Since BRICS first emerged, its centre of gravity has steadily shifted from Russia to China. The economic gap between Russia and China has greatly widened. China has become the world’s largest manufacturing power and the biggest exporter of goods, while also taking the lead in many emerging and critical technologies. It is also emerging as a major military power. Its Belt and Road project has become a powerful vehicle for its influence in the developing world.

The economic gap between China and India has also grown. If the BRICS countries have increased their share of global GDP from 8% in 2001 to 26% today, it is essentially because of China’s rise. The other new feature of BRICS is that India’s economy, as the world’s fifth largest, has overtaken that of Russia too in size and, if, as expected, it becomes the third largest by 2027 or so, the economic imbalances within BRICS would have grown even more.

It is significant that even when RIC, BRIC and BRICS emerged with their clear platform to promote multipolarity, more democracy in international governance, adhere to the principle of non-interference in the internal affairs of other countries, to not seek to impose particular forms of government and values of one set of countries on others, abjure regime change policies etc, relations of Russia, China and India with the West progressed notably.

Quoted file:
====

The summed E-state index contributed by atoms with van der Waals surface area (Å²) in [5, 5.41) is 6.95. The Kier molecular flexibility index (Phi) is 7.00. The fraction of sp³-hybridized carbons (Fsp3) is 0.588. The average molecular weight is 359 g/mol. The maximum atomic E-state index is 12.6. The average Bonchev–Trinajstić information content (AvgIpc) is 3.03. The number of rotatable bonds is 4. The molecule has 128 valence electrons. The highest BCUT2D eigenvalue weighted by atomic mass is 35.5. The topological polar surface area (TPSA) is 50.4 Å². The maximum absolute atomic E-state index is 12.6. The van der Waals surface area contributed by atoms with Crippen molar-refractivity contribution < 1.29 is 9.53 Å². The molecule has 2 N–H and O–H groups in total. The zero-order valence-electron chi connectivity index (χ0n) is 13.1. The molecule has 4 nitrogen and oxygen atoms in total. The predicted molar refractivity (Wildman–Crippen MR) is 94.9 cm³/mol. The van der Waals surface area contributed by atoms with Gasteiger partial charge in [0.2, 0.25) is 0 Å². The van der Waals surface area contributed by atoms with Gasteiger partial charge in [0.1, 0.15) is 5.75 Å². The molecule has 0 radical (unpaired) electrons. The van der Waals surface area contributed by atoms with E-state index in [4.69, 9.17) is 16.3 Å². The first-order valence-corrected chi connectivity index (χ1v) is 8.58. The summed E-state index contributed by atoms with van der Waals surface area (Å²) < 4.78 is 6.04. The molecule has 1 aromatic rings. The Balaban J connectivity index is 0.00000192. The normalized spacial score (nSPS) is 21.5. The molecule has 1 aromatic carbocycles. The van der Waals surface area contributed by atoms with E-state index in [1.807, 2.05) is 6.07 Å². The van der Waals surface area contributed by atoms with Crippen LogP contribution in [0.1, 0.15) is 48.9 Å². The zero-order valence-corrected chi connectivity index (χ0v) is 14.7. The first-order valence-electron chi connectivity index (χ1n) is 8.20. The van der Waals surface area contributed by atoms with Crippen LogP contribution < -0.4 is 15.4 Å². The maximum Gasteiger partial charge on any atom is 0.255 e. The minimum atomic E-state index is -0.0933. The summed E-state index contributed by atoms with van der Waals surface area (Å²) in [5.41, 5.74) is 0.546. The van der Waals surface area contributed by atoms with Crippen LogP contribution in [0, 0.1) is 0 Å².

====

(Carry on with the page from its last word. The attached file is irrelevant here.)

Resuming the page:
Russia was included in the G 7, which became G 8, and western investments in Russia grew in size, space cooperation with the US expanded etc., despite the simultaneous emergence of geopolitical tensions centered on promotion of colour revolutions in the erstwhile Soviet space and bouts of NATO expansion. China’s relations with the US and Europe grew immensely, with the US and Germany in Europe becoming China’s biggest trade partners. China’s rise, which is seen as threatening today by the West, occurred because of western support. India too saw a transformation of its ties with the US with the signing of the nuclear deal and the beginning of defence cooperation.